Preparing to receive what will be a newly ordained Curate again next month reminds me how creative was the training I myself received at Queen’s College, Birmingham thirty-five years ago. From the experience of worship across the whole breadth of the Christian tradition (which we were reflecting on deeply in tutor groups at the end of our first term in December 1982) to the most challenging academic ethics course (which included rigorous engagement with the churches’ public wrestling with issues of human sexuality during our final term in May 1984), we were encouraged to let in-depth sustained placement experience cross fertilise with serious theology whilst aware of how rapidly changing the ecclesiastical, mission and social context was around us - as I was remembering a little while ago. I’m certain that the failures in my ministry since are not attributable to any falling short in the quality of my training.
Now, for what is actually the fourth time in twenty years, I’ve been over to a training institution’s briefing event for incumbents receiving Curates from it, albeit a slightly more token event than the previous ones elsewhere – this time it was three and a half hours so there wasn’t quite time for any personal engagement with tutors, questions or exploration of course content. Two students spoke movingly about the experience of worship across the whole breadth of the Anglican tradition and the Principal outlined almost exactly the principles and much of the practice of my own training. He offered the way that week questions about gay marriage and divorce had arisen in an ethics class as evidence of how well the issues from placements challenged and grounded the theological exploration (I’m sure that issues of clerical abuse would have been at the forefront of students’ and placement parishes’ minds and ethical questions that week as well), before moving on to other things he had to do in the college to give us the opportunity to talk further with our about-to-be ordained new colleagues.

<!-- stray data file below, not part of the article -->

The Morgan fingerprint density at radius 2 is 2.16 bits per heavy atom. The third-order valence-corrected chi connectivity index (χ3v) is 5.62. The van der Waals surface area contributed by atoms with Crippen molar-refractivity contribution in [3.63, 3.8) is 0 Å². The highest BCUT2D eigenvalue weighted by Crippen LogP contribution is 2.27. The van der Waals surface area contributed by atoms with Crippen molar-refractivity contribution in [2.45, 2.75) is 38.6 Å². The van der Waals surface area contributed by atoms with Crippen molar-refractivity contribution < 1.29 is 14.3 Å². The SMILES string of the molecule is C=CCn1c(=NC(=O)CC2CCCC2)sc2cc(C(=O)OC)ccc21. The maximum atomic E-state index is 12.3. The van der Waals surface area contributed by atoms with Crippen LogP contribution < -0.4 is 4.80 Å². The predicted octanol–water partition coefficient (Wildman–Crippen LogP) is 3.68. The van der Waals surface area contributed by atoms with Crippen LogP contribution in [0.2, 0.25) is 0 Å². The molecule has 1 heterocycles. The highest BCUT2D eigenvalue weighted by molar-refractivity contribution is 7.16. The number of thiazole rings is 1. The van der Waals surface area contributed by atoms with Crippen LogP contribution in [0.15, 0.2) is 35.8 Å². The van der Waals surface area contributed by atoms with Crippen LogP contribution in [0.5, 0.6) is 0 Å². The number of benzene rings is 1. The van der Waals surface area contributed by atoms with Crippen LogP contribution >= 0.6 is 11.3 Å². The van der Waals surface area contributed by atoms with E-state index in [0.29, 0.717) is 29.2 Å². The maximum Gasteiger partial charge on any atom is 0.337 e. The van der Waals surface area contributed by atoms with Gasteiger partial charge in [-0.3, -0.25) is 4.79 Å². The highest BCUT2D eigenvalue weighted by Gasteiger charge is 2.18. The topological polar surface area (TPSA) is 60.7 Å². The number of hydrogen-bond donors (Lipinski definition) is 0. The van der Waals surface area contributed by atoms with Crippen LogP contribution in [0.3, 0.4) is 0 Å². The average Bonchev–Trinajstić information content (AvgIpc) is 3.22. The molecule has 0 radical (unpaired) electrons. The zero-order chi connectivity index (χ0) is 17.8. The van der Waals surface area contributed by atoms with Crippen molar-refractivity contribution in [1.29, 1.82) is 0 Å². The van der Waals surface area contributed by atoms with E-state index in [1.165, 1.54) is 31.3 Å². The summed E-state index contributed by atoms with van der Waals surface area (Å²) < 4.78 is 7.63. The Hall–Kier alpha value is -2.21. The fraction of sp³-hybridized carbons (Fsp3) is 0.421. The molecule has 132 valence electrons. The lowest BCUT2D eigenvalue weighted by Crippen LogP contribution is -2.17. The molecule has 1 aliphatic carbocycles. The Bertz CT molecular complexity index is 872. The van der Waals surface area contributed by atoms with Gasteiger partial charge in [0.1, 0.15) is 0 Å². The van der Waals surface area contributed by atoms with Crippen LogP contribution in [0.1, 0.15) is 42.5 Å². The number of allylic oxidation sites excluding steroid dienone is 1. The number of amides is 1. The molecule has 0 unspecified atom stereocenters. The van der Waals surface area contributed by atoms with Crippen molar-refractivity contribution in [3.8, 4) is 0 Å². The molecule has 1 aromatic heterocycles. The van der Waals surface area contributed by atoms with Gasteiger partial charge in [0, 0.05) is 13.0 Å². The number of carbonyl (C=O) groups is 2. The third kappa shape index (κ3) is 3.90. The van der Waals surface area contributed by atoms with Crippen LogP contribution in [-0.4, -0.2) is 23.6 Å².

It is the demand of mission in a rapidly changing context with which he challenged us most - and promised us to expect new colleagues to have deep insights and questions as they settled in with us. So it was welcome that almost immediately I had to go over to Bradford Cathedral where the Bishop wanted us to find out what the HeartEdge movement from St Martin-in-the-Fields could provide. Canon Sam Wells was stretching – he suggested that it is precisely the areas of apparent ‘deficit’ which are our ‘assets’. The people of God had more insight in exile than in the promised land. The ministry of Jesus was the road to the cross. So, the community needs and ecclesiastical failures around us ought to be what alerts us to our task and opportunities. He gave examples of where paying attention to those with dementia and those bereaved by suicide (places of human deficit as deep as any) had been for him places of the most authentic encounter with God - not far from my most recent Queen's, Birmingham inspired reflection.
He (Sam Wells) suspected that it was a post-War ‘stewardship’ model of church life which deceives us into ideas of congregational self-sufficiency and restricts the possibilities of ministerial prophetic focus. He offered the idea that the creation of social enterprises might both better finance our churches and better ensure some less expected areas of mission engagement – although he was very realistic about how the most idealistically designed social enterprises might not be the most financially advantageous ones. Challenges, questions and insight abound just as the excitement and opportunities of beginning to work with a new Curate present themselves.
Meanwhile, the picture is of gas main renewal in our road this week. It uncovered the fact that this house’s conservatory had been built across the line of our gas main.